Benjamin Franklin said, “In this world nothing can be said to be certain, except death and taxes.” Even back in the 1700s, Franklin knew it would be easier to list the things that were immutable rather than the things that were unsure.
Here in 2018, I’m uncertain of many things—aren’t we all right now? Will the world hold together another year? What freedoms might we lose within the coming days? What tragedy might take us or someone we love? In what inexplicable ways might violence once again shatter the core of the nation and the world? It feels very much as if Franklin was onto something with his short list of certain things.
But I’m not here to talk about uncertain things. I’m here to talk about the third certain thing in the world—at least according to my teenage journal.
Sometime in my teen years, I added to Franklin’s astute observation when I wrote in my journal, “Death, taxes, and annoying people—there will always be annoying people.” I still agree with myself, though now I might change the angsty word annoying to rude, unkind, judgmental, indiscreet, untactful, selfish, or villainous.
Sometimes the certainty of unpleasant people can bother us just as much as world-shattering uncertainties because there’s nothing we can do about either one. We fluster ourselves in Facebook skirmishes; we vent about annoying acquaintances or unfair landlords; we allow bitterness to build, poisoning us in doses each day. It feels very much like our hands are tied when it comes to making other people behave, and for good reason—they are.
I’m slowly—slowly, I tell you—learning (no that’s too generous a word: grappling with is more accurate) the truth that it is not my job to change someone else’s flaws or behaviors. I can only control my actions and responses to circumstances—and though I can’t speak for you, for me that’s a full time job.
But the rude driver, the vindictive woman in line at the theater, the poorly behaved children and inattentive parents, the hypocritical relatives, the blustery people who can only talk about themselves—boy, can all of these things make me steam.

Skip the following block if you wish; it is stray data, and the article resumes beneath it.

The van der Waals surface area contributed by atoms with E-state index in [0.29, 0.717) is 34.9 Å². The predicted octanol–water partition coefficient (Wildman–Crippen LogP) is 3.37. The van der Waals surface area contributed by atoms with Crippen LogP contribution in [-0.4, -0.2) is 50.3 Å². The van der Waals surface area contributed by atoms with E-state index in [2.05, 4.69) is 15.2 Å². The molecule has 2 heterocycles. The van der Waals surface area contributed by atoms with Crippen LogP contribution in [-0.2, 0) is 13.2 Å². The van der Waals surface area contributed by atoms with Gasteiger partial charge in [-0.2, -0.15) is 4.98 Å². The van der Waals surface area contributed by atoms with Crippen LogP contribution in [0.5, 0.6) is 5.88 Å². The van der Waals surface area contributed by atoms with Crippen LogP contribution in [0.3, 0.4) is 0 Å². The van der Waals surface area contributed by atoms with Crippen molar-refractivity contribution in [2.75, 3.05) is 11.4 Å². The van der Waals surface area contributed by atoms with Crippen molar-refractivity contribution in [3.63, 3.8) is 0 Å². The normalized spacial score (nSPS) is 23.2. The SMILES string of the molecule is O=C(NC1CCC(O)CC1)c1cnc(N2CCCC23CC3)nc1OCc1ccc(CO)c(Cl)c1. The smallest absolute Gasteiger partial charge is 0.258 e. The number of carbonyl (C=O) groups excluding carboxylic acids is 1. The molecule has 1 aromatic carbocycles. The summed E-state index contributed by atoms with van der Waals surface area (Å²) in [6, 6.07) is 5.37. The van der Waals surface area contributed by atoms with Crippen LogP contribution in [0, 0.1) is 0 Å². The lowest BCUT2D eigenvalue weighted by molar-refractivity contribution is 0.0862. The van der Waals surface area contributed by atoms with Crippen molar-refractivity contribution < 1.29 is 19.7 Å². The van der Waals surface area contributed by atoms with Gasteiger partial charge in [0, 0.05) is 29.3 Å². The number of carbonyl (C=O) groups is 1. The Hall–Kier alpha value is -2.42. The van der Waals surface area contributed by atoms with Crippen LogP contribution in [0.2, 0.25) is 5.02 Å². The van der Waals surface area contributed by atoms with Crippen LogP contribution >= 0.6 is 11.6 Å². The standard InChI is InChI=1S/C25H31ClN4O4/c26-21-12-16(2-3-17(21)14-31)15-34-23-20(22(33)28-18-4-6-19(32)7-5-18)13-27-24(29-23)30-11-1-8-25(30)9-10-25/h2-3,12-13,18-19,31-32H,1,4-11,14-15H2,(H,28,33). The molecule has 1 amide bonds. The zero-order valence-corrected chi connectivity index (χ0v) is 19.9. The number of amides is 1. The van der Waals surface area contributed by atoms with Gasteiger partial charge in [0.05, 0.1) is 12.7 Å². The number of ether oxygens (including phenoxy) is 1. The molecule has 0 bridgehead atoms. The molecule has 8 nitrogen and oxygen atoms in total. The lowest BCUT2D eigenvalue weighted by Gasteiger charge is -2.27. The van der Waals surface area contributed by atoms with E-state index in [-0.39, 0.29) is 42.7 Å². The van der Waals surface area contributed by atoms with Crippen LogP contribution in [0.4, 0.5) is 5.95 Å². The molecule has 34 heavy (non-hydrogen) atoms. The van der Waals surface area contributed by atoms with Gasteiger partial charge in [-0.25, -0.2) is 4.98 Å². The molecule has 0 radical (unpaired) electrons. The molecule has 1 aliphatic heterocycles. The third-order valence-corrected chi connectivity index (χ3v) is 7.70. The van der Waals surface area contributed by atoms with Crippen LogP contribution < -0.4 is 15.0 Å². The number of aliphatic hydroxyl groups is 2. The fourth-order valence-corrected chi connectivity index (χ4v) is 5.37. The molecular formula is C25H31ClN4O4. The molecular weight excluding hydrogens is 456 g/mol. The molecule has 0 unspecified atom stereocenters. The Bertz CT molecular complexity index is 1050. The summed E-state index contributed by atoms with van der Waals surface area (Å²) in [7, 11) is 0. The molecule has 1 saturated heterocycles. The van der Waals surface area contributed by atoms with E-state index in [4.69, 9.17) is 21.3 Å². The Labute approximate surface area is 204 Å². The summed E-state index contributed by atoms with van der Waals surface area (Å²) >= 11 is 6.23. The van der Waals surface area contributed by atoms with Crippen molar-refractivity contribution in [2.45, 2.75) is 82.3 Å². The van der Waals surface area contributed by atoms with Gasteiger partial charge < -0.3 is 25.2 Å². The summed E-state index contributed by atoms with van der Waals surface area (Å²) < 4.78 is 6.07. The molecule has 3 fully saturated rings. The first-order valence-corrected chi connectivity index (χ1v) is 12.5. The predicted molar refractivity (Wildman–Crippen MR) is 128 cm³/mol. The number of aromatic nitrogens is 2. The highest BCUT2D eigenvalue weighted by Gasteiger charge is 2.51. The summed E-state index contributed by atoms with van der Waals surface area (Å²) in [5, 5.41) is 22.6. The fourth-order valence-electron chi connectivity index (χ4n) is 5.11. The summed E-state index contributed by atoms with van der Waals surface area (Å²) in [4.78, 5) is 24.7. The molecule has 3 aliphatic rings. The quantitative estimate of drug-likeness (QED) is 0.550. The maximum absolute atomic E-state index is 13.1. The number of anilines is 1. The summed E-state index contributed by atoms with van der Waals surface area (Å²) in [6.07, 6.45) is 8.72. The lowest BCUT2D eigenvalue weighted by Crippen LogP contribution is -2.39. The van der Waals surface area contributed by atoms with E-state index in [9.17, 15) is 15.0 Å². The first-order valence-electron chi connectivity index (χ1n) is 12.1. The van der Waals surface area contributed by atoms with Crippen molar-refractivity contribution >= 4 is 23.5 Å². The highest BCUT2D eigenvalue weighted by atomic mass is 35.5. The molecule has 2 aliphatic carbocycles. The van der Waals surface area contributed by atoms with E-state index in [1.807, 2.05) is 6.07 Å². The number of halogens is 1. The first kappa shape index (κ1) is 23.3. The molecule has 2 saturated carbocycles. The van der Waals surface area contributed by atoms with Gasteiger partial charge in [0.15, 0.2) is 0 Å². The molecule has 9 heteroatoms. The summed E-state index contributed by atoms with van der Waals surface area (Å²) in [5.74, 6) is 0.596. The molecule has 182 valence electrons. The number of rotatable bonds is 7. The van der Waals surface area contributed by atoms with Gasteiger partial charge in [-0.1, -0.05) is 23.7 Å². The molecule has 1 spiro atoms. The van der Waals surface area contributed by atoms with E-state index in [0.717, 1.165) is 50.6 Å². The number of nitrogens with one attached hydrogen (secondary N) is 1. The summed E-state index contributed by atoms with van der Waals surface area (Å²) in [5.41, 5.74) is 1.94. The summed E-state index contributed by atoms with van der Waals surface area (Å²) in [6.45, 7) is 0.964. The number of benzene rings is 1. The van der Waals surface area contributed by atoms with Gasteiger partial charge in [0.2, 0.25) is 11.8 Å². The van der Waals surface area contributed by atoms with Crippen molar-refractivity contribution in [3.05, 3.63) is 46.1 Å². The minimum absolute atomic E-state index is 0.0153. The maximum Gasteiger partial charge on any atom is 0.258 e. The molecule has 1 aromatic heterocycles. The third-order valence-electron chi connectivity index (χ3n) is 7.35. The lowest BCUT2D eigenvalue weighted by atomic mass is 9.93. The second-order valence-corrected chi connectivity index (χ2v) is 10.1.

I realized this week, perhaps have known for a long time, that I have a heightened sense of justice.
Chalk it up to my ISTJ tendencies or self-righteousness or the need for the world to be decent and orderly. I want wrongdoing vindicated, and I want it now. I want the world to make sense, and swift judgment makes sense to me. In fact, my internal vigilante gets so worked up that I too soon forget the ways that I inconvenience, offend, anger, or otherwise annoy people around me. It’s an inevitable side effect of being human—even, or perhaps especially, for me.
My internal vigilante gets so worked up that I too soon forget the ways that I inconvenience, offend, anger, or otherwise annoy people around me.”
While I was stewing about something at a red light the other day, Micah 6:8 came to my mind: “And what does the Lord require of you but to do justly, to love mercy, and to walk humbly with your God?” It struck me that God didn’t say to love justice but to do justly and love mercy. In other words, we are to go hard on ourselves and easy on others.
It struck me that God didn’t say to love justice but to do justly and love mercy. In other words, we are to go hard on ourselves and easy on others.
It’s a pretty sure bet that there will always be people who can press all our buttons like a child in an elevator with 100 floors, but Jesus also promised the certainty of himself—the same yesterday, today, and forever (Hebrews 13:8)—and his grace to do hard things (impossible things, in fact, in our own strength), to love unlovable people, and to change my own attitude and mindset.
In the coming new year, I want to focus on obeying the second commandment—loving my neighbor, letting go of things I can’t control, and becoming more consistently like Christ—certain as death and taxes.
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